There is that boundary between students and teachers. 27 and 19 is a big age difference, but like I said she seems more mature. Students frequently develop crushes on their teachers. If you truly like her, keep it a platonic friendship for at least a year and make sure it's not just a light student-teacher crush.
Now, after the semesters over and final grades have been turned in, then I think its OK to contact someone and see if they want to meet for lunch. And unless you really like her a lot, I don't recommend dating her just for kicks or casually.
I fail to see how 4 is relevant to the ethics of the titular question.
I've given this issue a lot of thought over the years and have discussed it with many professionals and students, and the consensus seems to be that it's best to wait until the student has graduated.
Morally speaking, I don't think there's anything wrong with waiting until she isn't in your class any longer, but you really take a risk, I think. As men get older, they are less mature concerning younger women. This kid (because that's what she is: a kid) can't offer you anything.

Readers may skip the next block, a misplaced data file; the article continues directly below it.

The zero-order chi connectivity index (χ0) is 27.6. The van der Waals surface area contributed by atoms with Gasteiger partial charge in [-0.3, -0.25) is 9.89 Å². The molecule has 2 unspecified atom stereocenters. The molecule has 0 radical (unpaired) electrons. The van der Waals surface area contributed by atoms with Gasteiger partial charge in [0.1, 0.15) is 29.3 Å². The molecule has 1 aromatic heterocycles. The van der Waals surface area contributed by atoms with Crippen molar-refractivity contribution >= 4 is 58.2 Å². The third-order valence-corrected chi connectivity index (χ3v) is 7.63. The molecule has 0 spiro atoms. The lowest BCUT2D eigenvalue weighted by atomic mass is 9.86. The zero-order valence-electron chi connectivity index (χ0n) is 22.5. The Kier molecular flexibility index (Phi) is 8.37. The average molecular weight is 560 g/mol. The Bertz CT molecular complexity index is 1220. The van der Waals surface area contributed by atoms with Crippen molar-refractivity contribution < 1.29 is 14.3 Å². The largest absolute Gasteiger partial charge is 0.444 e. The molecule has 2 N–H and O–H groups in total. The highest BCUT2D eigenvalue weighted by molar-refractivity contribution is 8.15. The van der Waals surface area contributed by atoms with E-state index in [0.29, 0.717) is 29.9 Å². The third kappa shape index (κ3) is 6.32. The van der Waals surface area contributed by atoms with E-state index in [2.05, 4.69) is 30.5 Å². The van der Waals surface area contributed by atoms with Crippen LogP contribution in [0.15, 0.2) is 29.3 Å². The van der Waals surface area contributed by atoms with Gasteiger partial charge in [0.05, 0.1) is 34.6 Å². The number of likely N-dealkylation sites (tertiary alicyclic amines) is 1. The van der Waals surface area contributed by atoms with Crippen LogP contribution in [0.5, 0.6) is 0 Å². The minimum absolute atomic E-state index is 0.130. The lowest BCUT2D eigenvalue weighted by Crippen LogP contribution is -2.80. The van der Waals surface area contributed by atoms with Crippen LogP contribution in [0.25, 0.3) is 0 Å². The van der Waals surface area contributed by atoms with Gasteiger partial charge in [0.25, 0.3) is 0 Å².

You don't want you bosses to think you're using the college professor dating former student body bodies as a dating pool.
Whether your colleagues consider this a serious ethical problem is addressed by Pete Clark's answer. Most administrators at colleges in the county said that faculty-student dating was not a problem on their particular campuses.
Your boss might not appreciate it, and you don't want to take such a risk. Even if there isn't an official rule against it, I think it is universally frowned upon. Please register to post and access all features of our very popular forum. Over ,000 in prizes has already been given out to active posters on our forum.
My university doesn't have a rule against it written anywhere, but a professor who chooses to date someone who is still attending the university will be talked about.
So whether you are seeing a former teacher or just want to know what it would be like to do so, here are a few things to keep in mind.
Be aware of the law Like medicine, teaching is seen more of a vocation than a profession.
You don't want you bosses to think you're using the student body (bodies) as a dating pool.
If you're a college professor or adjunct, you've obviously worked hard and invested a great deal of time, effort and money into your education.
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